Not only is mortgage interest deductible, but so is mortgage insurance, so make sure you know what your mortgage has so you can take full advantage.
If you are like any of my clients, you will eventually ask yourself if you should pay off your mortgage. This deduction is a massive part of that calculation. Here is how I break the question down:
Let’s say you own a home and your mortgage is $300K. And you pay 4.5% interest on it a year.
Let’s also assume you make $180K per year, so your top marginal tax rate is 28%.
In 2016 you will pay interest of $13,500. Because you are able to deduct this interest, you save $3,780 on your taxes for 2016. So really, the interest is costing you $9,720 ($13,500 - $3,780).
Now, we should compare that cost to what that $300K could make you if you invested it rather than paying off your mortgage. With interest rates so low right now, a CD will only make you 1-2% or $3K-6K per year. And that interest is taxable so really only makes you $2K-4K per year.
In this case, it is better to pay off the mortgage, you will save more than you can make. However, if you invest it in say preferred stock or other more lucrative investments, that make 6.5%, then the earnings will be $19,500 and after you pay tax on that income, you still take home $14,040.
In that case, investing is better than paying off the mortgage.
Another point about mortgages, especially if you earn more than $300K, is you need to have ENOUGH mortgage. A general rule I have is you should have a mortgage that is at least about 2.5x your annual salary.
So if your family makes $100K a year, you should have at least $250K in mortgage debt. If you are working, you need the deduction. However, if you are saving more than 25% of your earnings each year, after 5 years I sometimes change that advice because you may want to evaluate the mortgage payoff vs. investment calculation above.
My advice: Remember mortgage interest can be your tax friend, don’t be afraid to have some more.
Investment interest is another type you can deduct. If you borrow money to purchase securities or other investment property, that could be deductible. Take a look at Form 4952 for more information.
Gifts to Charity
I am sure many of you know that gifts to charity are deductible. Something fewer people know is you can also contribute appreciated stock to charities and avoid the capital gains on the stock and still get the full benefit of the FMV of the donation.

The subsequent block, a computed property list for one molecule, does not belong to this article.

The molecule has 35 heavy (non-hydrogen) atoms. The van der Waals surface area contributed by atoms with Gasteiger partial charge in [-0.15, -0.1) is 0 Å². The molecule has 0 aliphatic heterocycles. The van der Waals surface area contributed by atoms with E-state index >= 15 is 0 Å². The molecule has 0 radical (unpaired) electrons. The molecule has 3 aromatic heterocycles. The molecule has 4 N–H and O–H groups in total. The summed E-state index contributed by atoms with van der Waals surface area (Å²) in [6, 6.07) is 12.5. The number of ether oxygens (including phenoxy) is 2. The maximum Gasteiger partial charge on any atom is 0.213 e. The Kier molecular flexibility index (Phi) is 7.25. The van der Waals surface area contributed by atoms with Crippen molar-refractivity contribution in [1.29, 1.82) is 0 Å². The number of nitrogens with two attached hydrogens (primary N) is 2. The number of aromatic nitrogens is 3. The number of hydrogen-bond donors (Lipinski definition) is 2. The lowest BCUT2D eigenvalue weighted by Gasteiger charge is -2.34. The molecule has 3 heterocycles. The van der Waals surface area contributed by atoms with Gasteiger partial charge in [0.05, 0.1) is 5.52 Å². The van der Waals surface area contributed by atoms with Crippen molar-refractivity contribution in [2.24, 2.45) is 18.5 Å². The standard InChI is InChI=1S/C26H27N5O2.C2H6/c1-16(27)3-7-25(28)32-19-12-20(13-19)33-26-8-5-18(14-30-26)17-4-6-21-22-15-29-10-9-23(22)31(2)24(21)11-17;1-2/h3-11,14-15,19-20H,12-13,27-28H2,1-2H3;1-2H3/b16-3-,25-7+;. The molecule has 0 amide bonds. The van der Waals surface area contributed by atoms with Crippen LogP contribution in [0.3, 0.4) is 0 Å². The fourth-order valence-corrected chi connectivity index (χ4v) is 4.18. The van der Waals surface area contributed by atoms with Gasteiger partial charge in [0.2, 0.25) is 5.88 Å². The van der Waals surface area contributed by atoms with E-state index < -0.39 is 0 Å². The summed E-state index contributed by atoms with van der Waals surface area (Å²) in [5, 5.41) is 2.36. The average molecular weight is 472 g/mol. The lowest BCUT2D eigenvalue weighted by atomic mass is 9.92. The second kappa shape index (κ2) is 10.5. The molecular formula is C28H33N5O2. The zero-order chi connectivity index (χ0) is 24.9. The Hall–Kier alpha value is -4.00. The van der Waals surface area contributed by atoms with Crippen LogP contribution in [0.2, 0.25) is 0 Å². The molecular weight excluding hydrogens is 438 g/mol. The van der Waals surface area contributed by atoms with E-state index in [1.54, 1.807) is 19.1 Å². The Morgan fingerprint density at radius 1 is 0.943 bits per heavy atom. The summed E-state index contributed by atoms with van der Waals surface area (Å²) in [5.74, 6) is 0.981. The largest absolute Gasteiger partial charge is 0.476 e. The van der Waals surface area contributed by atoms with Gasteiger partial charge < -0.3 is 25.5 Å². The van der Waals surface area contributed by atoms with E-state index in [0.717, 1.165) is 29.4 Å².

But I want to use this space for a concept I need to tell those who DO NOT itemize…
If you do not itemize, you are not getting any benefit from gift to charity on your tax return.
I realize that is not the only reason we give to charity, nor am I saying you should stop. What I am asking is that perhaps you group 3 years’ worth of gifts into 1 year, so that maybe you can receive benefits of giving.
I am a huge proponent of making charity an adjustment on the 1040 rather than an itemized deduction (that would mean everyone benefits on their return, not just itemizers) but until that rule changes, please think about how you can make the code work for you.
Also, most of my clients are big fans of the “non-cash charitable contribution” and for good reason, you should take advantage. But just remember, you too are not getting any benefit if you do not itemize, so group these deductions into 3 year periods or some other method that allows you to benefit from the contribution.
My advice: Contribute to charity, but use timing or other methods to make sure you get a deduction benefit.
Job Expenses and Miscellaneous Deductions
They call them Unreimbursed Employee Expenses; I call them the last real honey-hole of the personal tax return. For those who do not own a business, the UEE (reported on Form 2106) provides a wide open place to put business related costs that your employer does not reimburse you for.
Here you can deduct any ordinary and necessary job expenses you paid for but were not reimbursed. And if they gross your wages up for this, that does not count, you can still deduct your expenses.
Some common examples of these expenses are:
· Car Usage
· Safety Equipment
· Dues to professional organizations
Also in this section of the Schedule A are some of the Miscellaneous Deductions. These are:
· Tax preparation fees- What you spent on professional tax prep.
· Investment expenses- if you pay an investment manager to direct your portfolio, deduct that here.
· Safe deposit box cost- Kind of self-explanatory right?
· Other income producing costs- Legal, accounting, clerical, office rent, etc. But don’t use this line really for these things, if you are running some kind of business, go use the Schedule C or setup a formal corporation if the amounts are large.
The main thing to remember with all of these deductions, is they are subject to a 2% AGI floor. Meaning a similar calculation to the medical calculation must be done to see what you can really deduct. Only this time it is 2% of AGI you have to get over vs. 10% in the medical category.
My advice: If you are a W-2 wage earner and you have big travel or equipment costs that are not reimbursed, deduct them.
So that is a walk in the park with itemized deductions. Hopefully it will help you make the right tax decision when faced with some of these situations. If you need more information, here are some links that will help: